In 2012, Valve, the company that developed and published Portal 2, created an education version of Portal 2 and Portal 2 Puzzle Maker that was free and included a separate teacher community called Steam for Schools. The idea was to get teachers and students creating and sharing lesson plans and levels. This community still exists but hasn't received much support. For instance, it's still difficult to share levels, and there's very little activity in the community forums. There are some superstar teachers creating great content, however. And even without a robust, supportive teacher community and lesson-sharing resource, the Portal 2 Puzzle Maker is a remarkable tool that truly stretches students' brains and encourages them to be creators and problems solvers. There are endless possibilities, making it feel Minecraft-esque, but with a more obvious focus on core learning, especially physics.
Key Standards Supported
Develop and use models to illustrate that energy at the macroscopic scale can be accounted for as a combination of energy associated with the motions of particles (objects) and energy associated with the relative position of particles (objects).
Design, build, and refine a device that works within given constraints to convert one form of energy into another form of energy.
Develop a model to describe that when the arrangement of objects interacting at a distance changes, different amounts of potential energy are stored in the system.
Construct, use, and present arguments to support the claim that when the kinetic energy of an object changes, energy is transferred to or from the object.
Design a solution to a complex real-world problem by breaking it down into smaller, more manageable problems that can be solved through engineering.
Evaluate a solution to a complex real-world problem based on prioritized criteria and trade-offs that account for a range of constraints, including cost, safety, reliability, and aesthetics, as well as possible social, cultural, and environmental impacts.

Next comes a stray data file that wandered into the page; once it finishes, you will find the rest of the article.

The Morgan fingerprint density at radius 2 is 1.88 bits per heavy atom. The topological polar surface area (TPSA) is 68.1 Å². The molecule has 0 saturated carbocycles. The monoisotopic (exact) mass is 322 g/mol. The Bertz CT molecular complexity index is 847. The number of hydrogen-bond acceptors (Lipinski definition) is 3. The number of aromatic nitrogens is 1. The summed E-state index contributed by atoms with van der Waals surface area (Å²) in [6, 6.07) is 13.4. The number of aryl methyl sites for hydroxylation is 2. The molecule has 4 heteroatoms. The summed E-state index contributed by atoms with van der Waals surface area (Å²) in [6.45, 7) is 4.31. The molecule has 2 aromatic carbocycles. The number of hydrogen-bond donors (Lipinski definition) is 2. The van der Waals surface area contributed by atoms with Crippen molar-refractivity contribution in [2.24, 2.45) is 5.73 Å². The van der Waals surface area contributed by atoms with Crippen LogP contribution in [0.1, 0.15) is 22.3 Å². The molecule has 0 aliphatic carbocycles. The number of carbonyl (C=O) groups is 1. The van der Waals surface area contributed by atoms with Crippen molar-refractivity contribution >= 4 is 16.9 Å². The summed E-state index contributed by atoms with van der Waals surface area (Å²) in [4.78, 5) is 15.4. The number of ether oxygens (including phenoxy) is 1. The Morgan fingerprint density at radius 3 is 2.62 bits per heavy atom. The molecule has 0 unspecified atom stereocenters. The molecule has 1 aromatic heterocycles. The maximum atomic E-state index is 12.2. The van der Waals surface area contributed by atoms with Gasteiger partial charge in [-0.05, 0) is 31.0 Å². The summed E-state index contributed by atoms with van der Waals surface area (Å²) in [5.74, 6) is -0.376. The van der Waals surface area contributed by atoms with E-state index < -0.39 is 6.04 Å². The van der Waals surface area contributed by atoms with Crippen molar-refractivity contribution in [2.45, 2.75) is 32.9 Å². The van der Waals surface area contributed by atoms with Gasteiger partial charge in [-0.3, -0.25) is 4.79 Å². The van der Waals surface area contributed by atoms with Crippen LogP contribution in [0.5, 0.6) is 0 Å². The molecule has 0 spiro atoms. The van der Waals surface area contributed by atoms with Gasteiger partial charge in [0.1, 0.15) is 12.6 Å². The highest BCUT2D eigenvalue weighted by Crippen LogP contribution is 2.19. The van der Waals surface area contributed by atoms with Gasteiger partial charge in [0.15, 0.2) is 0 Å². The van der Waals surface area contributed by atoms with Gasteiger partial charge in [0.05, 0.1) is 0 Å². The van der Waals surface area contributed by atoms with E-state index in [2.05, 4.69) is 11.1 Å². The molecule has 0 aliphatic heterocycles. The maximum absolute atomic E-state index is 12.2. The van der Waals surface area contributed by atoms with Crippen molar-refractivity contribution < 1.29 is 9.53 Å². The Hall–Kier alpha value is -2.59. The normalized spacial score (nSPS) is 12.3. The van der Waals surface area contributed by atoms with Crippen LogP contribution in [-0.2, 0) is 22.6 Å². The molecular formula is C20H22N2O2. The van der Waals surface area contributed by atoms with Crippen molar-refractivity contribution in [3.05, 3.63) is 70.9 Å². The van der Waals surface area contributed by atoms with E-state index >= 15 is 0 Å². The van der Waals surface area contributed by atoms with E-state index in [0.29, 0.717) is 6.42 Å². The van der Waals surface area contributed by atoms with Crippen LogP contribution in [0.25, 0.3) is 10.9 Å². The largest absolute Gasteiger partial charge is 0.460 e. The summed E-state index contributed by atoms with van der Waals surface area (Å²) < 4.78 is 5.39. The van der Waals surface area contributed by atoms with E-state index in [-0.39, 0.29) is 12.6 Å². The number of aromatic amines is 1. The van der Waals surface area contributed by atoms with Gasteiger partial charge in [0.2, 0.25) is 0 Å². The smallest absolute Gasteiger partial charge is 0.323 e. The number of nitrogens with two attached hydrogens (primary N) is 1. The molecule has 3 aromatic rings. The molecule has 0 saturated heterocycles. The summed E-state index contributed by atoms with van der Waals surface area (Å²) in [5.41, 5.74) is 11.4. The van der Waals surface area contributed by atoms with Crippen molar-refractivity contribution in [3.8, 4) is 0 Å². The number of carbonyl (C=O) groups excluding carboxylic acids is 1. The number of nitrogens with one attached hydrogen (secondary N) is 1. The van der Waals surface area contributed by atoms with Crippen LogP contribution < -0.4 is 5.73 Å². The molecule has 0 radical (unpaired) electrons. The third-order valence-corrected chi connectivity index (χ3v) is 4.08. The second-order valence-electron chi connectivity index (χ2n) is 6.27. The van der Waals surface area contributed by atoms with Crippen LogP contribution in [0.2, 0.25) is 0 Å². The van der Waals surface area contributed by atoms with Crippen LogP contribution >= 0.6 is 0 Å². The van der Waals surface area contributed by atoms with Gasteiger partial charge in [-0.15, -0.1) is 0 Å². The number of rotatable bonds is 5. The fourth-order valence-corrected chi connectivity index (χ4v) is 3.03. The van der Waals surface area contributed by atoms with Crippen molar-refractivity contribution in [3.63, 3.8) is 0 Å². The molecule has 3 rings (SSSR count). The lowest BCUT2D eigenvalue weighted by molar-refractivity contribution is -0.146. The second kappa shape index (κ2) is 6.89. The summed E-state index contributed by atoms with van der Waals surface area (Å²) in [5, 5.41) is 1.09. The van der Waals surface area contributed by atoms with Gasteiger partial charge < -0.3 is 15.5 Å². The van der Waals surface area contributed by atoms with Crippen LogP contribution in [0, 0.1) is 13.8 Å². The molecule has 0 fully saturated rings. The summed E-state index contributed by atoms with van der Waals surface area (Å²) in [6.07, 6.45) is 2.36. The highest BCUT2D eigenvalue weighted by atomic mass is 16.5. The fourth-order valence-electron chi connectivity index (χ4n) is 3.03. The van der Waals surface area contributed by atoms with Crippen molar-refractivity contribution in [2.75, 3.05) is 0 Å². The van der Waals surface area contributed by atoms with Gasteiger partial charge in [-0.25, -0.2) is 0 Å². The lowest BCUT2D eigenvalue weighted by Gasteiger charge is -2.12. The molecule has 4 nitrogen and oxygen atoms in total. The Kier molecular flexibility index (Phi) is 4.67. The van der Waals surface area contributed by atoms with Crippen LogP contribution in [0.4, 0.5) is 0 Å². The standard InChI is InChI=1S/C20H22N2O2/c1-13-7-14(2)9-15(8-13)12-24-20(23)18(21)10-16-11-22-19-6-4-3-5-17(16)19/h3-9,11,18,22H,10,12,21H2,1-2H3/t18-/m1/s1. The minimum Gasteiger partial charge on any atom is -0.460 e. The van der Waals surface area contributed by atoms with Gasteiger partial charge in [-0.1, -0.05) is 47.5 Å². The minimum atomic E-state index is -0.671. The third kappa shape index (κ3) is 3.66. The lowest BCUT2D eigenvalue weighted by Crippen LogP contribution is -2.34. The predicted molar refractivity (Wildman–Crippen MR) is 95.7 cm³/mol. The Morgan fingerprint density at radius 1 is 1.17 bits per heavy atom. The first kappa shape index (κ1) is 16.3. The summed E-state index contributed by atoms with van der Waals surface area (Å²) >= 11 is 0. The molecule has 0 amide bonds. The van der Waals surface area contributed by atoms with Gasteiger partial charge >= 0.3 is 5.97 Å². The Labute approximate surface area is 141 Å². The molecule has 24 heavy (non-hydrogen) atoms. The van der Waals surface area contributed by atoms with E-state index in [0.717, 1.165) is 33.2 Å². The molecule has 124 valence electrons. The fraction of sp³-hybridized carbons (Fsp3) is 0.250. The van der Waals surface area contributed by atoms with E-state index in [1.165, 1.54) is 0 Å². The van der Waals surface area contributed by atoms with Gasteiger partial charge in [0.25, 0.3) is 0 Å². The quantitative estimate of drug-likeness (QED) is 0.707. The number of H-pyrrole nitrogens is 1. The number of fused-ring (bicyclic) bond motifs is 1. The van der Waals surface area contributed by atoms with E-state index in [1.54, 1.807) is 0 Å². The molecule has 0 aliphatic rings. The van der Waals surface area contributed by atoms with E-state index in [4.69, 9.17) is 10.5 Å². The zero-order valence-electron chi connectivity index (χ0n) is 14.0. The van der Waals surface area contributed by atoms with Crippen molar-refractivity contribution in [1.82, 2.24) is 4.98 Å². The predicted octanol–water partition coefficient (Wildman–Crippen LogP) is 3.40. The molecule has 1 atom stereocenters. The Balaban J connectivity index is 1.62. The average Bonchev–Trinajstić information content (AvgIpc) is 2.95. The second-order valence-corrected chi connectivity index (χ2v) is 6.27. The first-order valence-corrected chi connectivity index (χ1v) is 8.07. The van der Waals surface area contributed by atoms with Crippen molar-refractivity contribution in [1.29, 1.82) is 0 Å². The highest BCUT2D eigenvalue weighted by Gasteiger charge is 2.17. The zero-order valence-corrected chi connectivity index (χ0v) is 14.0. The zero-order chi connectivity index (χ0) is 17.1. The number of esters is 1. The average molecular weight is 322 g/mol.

Define the criteria and constraints of a design problem with sufficient precision to ensure a successful solution, taking into account relevant scientific principles and potential impacts on people and the natural environment that may limit possible solutions.
Evaluate competing design solutions using a systematic process to determine how well they meet the criteria and constraints of the problem.
Analyze data from tests to determine similarities and differences among several design solutions to identify the best characteristics of each that can be combined into a new solution to better meet the criteria for success.
Develop a model to generate data for iterative testing and modification of a proposed object, tool, or process such that an optimal design can be achieved.
Motion and Stability: Forces and Interactions
Analyze data to support the claim that Newton’s second law of motion describes the mathematical relationship among the net force on a macroscopic object, its mass, and its acceleration.
Use mathematical representations to support the claim that the total momentum of a system of objects is conserved when there is no net force on the system.
Apply Newton’s Third Law to design a solution to a problem involving the motion of two colliding objects.
Waves and Their Applications in Technologies for Information Transfer
Use mathematical representations to describe a simple model for waves that includes how the amplitude of a wave is related to the energy in a wave.